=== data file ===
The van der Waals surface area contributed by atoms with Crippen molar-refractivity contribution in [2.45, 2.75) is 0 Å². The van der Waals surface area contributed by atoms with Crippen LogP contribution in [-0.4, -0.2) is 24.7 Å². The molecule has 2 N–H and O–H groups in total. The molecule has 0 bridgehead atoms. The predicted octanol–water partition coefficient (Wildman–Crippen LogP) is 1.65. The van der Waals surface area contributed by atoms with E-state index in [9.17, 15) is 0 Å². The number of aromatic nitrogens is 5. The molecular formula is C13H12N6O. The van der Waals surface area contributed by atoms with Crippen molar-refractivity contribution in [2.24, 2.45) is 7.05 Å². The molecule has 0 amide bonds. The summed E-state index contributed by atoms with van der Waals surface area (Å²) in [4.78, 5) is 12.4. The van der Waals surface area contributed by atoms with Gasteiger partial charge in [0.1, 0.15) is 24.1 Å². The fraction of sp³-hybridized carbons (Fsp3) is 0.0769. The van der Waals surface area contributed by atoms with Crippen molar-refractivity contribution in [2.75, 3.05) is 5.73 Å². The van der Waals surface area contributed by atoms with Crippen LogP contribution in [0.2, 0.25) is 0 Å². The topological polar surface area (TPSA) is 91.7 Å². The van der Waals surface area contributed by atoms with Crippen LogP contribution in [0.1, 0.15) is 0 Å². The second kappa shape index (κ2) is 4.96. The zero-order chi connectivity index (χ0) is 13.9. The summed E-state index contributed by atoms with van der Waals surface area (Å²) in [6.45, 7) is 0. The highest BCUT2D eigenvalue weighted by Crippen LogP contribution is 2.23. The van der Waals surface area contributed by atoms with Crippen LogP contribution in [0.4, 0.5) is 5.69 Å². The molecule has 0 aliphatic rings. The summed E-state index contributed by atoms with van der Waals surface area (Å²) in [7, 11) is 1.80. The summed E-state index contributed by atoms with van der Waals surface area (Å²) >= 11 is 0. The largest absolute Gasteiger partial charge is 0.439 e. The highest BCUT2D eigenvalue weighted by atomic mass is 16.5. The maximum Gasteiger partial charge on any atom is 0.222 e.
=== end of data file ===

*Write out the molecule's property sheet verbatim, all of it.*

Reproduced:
The van der Waals surface area contributed by atoms with Crippen molar-refractivity contribution in [2.45, 2.75) is 0 Å². The van der Waals surface area contributed by atoms with Crippen LogP contribution in [-0.4, -0.2) is 24.7 Å². The molecule has 2 N–H and O–H groups in total. The molecule has 0 bridgehead atoms. The predicted octanol–water partition coefficient (Wildman–Crippen LogP) is 1.65. The van der Waals surface area contributed by atoms with E-state index in [9.17, 15) is 0 Å². The number of aromatic nitrogens is 5. The molecular formula is C13H12N6O. The van der Waals surface area contributed by atoms with Crippen molar-refractivity contribution in [2.24, 2.45) is 7.05 Å². The molecule has 0 amide bonds. The summed E-state index contributed by atoms with van der Waals surface area (Å²) in [4.78, 5) is 12.4. The van der Waals surface area contributed by atoms with Gasteiger partial charge in [0.1, 0.15) is 24.1 Å². The fraction of sp³-hybridized carbons (Fsp3) is 0.0769. The van der Waals surface area contributed by atoms with Crippen molar-refractivity contribution in [2.75, 3.05) is 5.73 Å². The van der Waals surface area contributed by atoms with Crippen LogP contribution in [0.2, 0.25) is 0 Å². The topological polar surface area (TPSA) is 91.7 Å². The van der Waals surface area contributed by atoms with Crippen LogP contribution in [0.1, 0.15) is 0 Å². The second kappa shape index (κ2) is 4.96. The zero-order chi connectivity index (χ0) is 13.9. The summed E-state index contributed by atoms with van der Waals surface area (Å²) in [6.45, 7) is 0. The highest BCUT2D eigenvalue weighted by Crippen LogP contribution is 2.23. The van der Waals surface area contributed by atoms with Crippen LogP contribution in [0.4, 0.5) is 5.69 Å². The molecule has 0 aliphatic rings. The summed E-state index contributed by atoms with van der Waals surface area (Å²) in [7, 11) is 1.80. The summed E-state index contributed by atoms with van der Waals surface area (Å²) >= 11 is 0. The largest absolute Gasteiger partial charge is 0.439 e. The highest BCUT2D eigenvalue weighted by atomic mass is 16.5. The maximum Gasteiger partial charge on any atom is 0.222 e.